Agriculture Commissioner race features showdown between Monongalia County residents

Published: Oct. 16, 2020 at 5:55 PM EDT
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MONONGALIA COUNTY, W.Va (WDTV) - In 2016, 713,051 cast their ballot for president and governor in West Virginia. But in the statewide race for agriculture commissioner, that number was nearly 49,000 fewer at 664,253, according to the Secretary of State’s website.

Republican Kent Leonhardt won that race in 2016 and is seeking re-election against Democrat State Senator Bob Beach.

Both have separate ideas for how to grow the Department of Agriculture, but they have two things in common: they’re both are from Monongalia County and stress the importance of the office on everyday West Virginians.

“We all eat, we all wear clothing, we all sleep in a bed. That’s all agriculture,” Beach said."

“People think agriculture is just farming,” Leonhardt added. “It’s way more than that.”

They also hope fewer voters will pass over their race on this year’s ballot.

It’s a contest that hasn’t garnered much attention over the years. Gus Douglas held the office for 44 years until 2012 when he didn’t seek re-election.

That’s when Leonhardt, who owns a farm near Fairview in Monongalia County, ran against and lost to Walt Helmick for the position. He then defeated Helmick in 2016.

“By every measure of growth, agriculture is doing great,” Leonhardt said. “We’ve got more and more food manufacturing coming into the state of West Virginia. That deserves re-election.”

But Beach said he’s running to change the direction of the office.

“I know his experience. It’s not there,” Beach said. “In the Department of Agriculture, there’s a lot of expertise. I’m bring a different team. I’m bringing people with an ag background.”

Beach, who grew up on his family farm, said he wants to advocate on behalf of farmers and increase the communication between them and the department.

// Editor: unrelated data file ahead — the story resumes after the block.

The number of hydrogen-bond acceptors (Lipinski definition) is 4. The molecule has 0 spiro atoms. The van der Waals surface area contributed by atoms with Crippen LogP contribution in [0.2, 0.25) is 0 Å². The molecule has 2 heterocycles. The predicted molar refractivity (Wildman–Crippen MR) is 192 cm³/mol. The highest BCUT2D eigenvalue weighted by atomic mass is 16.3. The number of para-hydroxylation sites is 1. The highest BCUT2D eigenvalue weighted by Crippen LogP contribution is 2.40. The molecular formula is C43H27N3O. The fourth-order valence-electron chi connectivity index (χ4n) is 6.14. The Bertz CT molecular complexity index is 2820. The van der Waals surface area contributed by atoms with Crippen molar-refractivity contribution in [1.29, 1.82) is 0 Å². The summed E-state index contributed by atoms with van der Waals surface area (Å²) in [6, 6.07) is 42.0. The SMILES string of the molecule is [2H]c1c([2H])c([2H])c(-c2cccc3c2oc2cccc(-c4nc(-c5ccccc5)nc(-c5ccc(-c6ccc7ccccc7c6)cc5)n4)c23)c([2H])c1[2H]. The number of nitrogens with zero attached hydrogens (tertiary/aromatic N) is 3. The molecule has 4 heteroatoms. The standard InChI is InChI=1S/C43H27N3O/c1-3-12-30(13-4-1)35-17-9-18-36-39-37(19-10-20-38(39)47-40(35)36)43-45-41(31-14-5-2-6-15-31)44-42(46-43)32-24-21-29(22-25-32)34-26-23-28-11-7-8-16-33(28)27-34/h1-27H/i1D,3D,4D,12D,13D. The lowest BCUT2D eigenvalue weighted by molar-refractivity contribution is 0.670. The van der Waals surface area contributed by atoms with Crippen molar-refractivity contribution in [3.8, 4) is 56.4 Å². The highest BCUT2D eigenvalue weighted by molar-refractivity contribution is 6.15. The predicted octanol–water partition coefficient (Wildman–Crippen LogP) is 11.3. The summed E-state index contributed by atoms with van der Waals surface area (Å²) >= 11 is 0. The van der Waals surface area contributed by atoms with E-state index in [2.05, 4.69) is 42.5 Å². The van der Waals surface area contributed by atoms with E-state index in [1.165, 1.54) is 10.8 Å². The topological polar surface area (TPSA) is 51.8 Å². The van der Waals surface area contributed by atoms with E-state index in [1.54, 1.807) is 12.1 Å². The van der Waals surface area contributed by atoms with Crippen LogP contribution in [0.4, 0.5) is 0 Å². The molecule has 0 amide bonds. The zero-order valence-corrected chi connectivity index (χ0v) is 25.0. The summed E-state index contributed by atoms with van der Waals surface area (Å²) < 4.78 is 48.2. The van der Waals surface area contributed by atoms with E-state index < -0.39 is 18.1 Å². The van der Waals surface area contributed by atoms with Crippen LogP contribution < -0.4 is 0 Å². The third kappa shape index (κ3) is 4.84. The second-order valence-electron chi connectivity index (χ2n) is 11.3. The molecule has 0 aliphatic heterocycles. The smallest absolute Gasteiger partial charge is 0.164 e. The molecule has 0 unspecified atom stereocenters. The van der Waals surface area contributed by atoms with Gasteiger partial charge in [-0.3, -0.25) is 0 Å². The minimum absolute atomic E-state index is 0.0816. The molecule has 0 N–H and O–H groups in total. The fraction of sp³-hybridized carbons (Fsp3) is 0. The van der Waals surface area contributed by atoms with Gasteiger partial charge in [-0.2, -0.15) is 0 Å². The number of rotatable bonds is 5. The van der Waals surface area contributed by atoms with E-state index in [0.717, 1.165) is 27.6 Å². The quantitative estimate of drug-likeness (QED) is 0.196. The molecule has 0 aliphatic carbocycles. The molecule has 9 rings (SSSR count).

“There’s a lot of messages out there of farmers doing unique things and special things that can drive economic development in the state of West Virginia. We need to get that out there,” Beach said.

He also wants to put greenhouses in schools, increase the number of dairy herds and grow the state’s hemp industry.

“Agriculture is very important to me,” Beach said. “It was instilled in us day one the importance of agriculture.”

But he believes Leonhard lacks the experience needed to effectively lead the department despite occupying the office.

Leonhard disagrees.

“I don’t know how much more experience you can get,” Leonhard said. “I’ve led men and women during peace and war during a crisis. He’s never led a group of people like I have.”

Leonhardt said his work during the pandemic qualifies him for another four years.

“We kept all of our food processing systems open and running, I brought on additional meat inspectors to meet the demand for meat, and our grocery store shelves weren’t near as empty at the beginning of this as other states were,” Leonhard said. “If you eat from a safe, affordable and abundant food supply, which I managed to keep doing during the pandemic, you should care about who your commissioner of agriculture is.”

He also touts increases seen in vegetable growing, honey and maple syrup production, and 4H and FAA participation.

But Beach, who has served in the state legislature for more than 20 years, says his legislative work on agriculture and being raised on a farm makes him more qualified.

“We have a message and that message is we have more experience on my side,” Beach said.

Watch our full conversations with Beach and Leonhardt below.

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